SACRAMENTO, July 3, 2018 – The California Department of Food and Agriculture (CDFA), the United States Department of Agriculture (USDA), and the Los Angeles County Agricultural Commissioner’s Office have eradicated a Mediterranean fruit fly (Medfly) infestation centered around the Sun Valley neighborhood in northern Los Angeles County, ending a 129-square-mile quarantine that began August 30, 2017. A total of 42 flies and well over 100 larvae were detected, indicating a breeding colony.
“Detecting and eradicating invasive, exotic pest infestations is an important way to protect our food supply and our environment,” said CDFA Secretary Karen Ross. “Our response to Medfly infestations has evolved and improved over the years to the point where we have developed environmentally friendly techniques that allow us to respond quickly, confidently and effectively.”
CDFA used the release of sterile male Medflies at a minimum rate of 500,000 flies per square mile per week as the mainstay of its eradication measures for this pest. Additionally, properties within 200 meters of the detection sites were treated with an organic formulation of Spinosad, which originates from naturally-occurring bacteria in soil, in order to eliminate any mated females and reduce the density of the population. To further reduce the population, properties within 100 meters of breeding populations were subject to host fruit removal to eliminate eggs and larvae. During this incident, over 115,000 pounds of fruit were removed from over 750 properties.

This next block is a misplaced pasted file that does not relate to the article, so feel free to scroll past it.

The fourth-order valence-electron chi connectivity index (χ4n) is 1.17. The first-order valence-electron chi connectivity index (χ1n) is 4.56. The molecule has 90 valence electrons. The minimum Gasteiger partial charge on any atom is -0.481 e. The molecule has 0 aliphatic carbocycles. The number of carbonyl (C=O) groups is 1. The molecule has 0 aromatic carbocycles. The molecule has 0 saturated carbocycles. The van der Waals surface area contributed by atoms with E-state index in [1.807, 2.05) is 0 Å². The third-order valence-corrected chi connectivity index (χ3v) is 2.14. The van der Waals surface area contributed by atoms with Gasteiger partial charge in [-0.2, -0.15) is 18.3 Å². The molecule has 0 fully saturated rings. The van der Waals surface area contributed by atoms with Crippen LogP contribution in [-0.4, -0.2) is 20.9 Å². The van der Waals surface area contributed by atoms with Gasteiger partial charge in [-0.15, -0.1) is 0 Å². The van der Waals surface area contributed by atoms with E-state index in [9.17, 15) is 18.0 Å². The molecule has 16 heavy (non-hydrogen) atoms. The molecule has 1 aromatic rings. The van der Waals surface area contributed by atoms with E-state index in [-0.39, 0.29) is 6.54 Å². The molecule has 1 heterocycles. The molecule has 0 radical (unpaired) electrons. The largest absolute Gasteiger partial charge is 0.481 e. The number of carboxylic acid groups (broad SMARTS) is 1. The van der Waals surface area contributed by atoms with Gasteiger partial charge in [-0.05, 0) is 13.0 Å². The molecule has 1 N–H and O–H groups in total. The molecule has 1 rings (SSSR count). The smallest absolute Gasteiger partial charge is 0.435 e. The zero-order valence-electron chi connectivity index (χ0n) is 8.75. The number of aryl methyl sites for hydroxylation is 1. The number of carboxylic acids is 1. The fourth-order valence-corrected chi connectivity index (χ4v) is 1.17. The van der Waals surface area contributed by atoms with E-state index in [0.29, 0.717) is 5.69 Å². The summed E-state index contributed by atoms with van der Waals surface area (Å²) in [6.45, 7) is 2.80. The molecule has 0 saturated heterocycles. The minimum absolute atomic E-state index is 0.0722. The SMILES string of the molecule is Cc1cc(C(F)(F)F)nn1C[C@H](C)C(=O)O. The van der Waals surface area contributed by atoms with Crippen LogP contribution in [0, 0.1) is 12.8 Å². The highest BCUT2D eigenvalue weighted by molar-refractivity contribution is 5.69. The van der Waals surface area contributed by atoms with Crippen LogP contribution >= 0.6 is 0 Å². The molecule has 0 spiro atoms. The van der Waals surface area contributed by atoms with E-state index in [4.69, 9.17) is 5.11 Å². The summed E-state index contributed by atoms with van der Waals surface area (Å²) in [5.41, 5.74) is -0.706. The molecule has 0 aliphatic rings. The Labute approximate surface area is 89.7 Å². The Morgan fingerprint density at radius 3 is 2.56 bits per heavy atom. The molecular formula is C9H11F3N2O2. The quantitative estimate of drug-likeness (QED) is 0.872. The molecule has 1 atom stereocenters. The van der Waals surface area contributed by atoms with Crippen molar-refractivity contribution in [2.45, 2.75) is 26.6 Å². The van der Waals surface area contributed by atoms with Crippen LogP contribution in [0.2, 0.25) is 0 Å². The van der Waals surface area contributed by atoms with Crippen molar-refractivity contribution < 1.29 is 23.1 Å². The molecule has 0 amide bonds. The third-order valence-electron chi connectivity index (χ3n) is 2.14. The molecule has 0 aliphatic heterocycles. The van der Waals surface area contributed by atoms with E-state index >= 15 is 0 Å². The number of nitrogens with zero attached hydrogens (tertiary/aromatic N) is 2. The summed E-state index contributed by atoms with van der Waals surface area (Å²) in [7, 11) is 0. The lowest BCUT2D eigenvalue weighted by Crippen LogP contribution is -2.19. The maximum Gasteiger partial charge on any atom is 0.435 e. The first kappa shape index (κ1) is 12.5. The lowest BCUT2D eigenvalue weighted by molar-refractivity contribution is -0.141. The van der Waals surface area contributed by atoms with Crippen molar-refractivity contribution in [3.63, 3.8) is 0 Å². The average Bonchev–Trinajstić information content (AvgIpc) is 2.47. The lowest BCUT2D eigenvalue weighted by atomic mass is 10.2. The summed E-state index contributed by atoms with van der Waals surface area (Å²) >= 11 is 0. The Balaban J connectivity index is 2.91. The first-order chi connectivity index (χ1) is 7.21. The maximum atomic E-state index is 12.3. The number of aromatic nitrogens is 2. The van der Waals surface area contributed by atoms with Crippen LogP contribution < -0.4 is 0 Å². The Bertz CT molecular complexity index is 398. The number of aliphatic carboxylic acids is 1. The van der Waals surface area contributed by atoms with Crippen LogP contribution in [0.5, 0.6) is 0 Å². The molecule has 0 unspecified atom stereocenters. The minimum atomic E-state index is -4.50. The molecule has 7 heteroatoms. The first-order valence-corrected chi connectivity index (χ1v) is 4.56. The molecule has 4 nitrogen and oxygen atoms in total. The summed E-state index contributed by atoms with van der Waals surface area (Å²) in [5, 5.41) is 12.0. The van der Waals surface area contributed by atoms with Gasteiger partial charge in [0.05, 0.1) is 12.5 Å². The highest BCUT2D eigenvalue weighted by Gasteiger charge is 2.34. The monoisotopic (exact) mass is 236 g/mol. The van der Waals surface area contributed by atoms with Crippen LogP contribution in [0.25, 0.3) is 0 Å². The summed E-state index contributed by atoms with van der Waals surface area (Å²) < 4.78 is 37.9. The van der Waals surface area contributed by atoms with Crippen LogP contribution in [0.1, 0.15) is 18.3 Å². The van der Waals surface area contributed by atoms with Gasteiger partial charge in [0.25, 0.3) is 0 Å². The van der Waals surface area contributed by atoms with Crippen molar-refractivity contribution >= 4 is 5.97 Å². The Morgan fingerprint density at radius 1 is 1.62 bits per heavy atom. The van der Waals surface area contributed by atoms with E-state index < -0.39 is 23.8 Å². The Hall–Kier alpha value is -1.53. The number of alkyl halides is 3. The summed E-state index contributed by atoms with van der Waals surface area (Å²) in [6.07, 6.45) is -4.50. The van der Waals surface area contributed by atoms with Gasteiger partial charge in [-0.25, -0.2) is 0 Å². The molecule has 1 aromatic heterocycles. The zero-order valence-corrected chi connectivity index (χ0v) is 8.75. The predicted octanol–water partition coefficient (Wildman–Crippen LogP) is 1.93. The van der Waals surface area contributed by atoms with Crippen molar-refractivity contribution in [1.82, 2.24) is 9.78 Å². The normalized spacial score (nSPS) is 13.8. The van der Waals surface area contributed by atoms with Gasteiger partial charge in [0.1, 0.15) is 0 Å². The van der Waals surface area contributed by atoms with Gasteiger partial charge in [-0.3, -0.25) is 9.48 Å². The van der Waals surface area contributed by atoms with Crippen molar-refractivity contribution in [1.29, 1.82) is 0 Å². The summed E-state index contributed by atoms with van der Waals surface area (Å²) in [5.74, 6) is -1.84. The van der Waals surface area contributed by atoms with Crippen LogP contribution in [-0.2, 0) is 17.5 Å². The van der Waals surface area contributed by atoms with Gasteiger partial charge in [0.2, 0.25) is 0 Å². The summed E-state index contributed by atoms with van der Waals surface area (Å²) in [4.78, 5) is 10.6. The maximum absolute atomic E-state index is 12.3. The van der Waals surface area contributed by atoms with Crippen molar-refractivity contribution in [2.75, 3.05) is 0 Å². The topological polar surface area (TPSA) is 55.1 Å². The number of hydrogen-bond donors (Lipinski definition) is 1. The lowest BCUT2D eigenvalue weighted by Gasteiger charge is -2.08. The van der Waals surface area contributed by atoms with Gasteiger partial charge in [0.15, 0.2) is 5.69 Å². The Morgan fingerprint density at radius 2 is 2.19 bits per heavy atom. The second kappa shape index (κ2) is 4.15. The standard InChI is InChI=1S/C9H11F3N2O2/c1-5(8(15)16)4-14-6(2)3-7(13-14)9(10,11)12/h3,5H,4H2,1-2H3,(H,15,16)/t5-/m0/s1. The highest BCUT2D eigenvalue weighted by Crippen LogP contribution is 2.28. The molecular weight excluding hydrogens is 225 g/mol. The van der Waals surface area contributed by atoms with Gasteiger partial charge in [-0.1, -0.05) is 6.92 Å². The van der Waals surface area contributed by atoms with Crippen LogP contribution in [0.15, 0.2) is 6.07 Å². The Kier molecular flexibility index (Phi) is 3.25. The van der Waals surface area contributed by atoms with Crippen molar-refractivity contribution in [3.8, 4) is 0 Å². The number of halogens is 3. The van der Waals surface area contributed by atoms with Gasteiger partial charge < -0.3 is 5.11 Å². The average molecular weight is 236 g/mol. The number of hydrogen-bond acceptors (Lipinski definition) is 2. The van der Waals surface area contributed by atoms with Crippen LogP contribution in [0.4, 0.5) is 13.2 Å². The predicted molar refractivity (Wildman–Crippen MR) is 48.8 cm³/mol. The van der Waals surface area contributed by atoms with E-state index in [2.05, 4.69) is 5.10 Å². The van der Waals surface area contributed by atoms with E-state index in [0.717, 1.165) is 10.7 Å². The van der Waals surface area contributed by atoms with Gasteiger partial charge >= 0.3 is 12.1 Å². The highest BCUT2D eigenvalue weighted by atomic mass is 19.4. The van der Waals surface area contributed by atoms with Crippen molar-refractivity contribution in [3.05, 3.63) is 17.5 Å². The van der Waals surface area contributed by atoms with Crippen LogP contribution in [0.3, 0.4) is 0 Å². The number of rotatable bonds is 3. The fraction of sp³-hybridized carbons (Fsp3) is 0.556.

The sterile fly release program has a proven track record of eradication in California. Sterile male flies mate with fertile female flies in the natural environment but produce no offspring. The fly population decreases as the wild flies reach the end of their natural life span with no offspring to replace them, ultimately resulting in the eradication of the pest. The sterile male Medflies are brought to California by the joint CDFA/USDA sterile insect rearing facility in Los Alamitos, California, which prepares sterile flies for release everyday over the Los Angeles basin.
USDA, CDFA and the Los Angeles County Agricultural Commissioner acknowledge and thank local area residents for their cooperation in preventing the movement of backyard fruit and allowing property access to perform critical eradication activities. Working together, we rid California of this invasive species.
The Medfly is known to target more than 250 types of fruits and vegetables, potentially causing severe impacts on California agricultural exports and backyard gardens alike. Damage occurs when the female lays eggs inside the fruit. The eggs hatch into maggots and tunnel through the flesh of the fruit, making it unfit for consumption.
While fruit flies and other pests that threaten California’s crops and natural environment are sometimes detected in agricultural areas, the vast majority are found in urban and suburban communities. The most common pathway for these pests to enter the state is by “hitchhiking” in fruits and vegetables brought back illegally by travelers as they return from infested regions of the world. Help protect California’s agricultural and natural resources; please Don’t Pack a Pest (www.dontpackapest.com) when traveling or mailing packages.
The Medfly is found in much of Africa, southern Europe, Middle East, Western Australia, and Central and South America. It is also present in Hawaii.
California Department of Food and Agriculture Office of Public Affairs
1220 N St., Ste. 214, Sacramento, CA 95814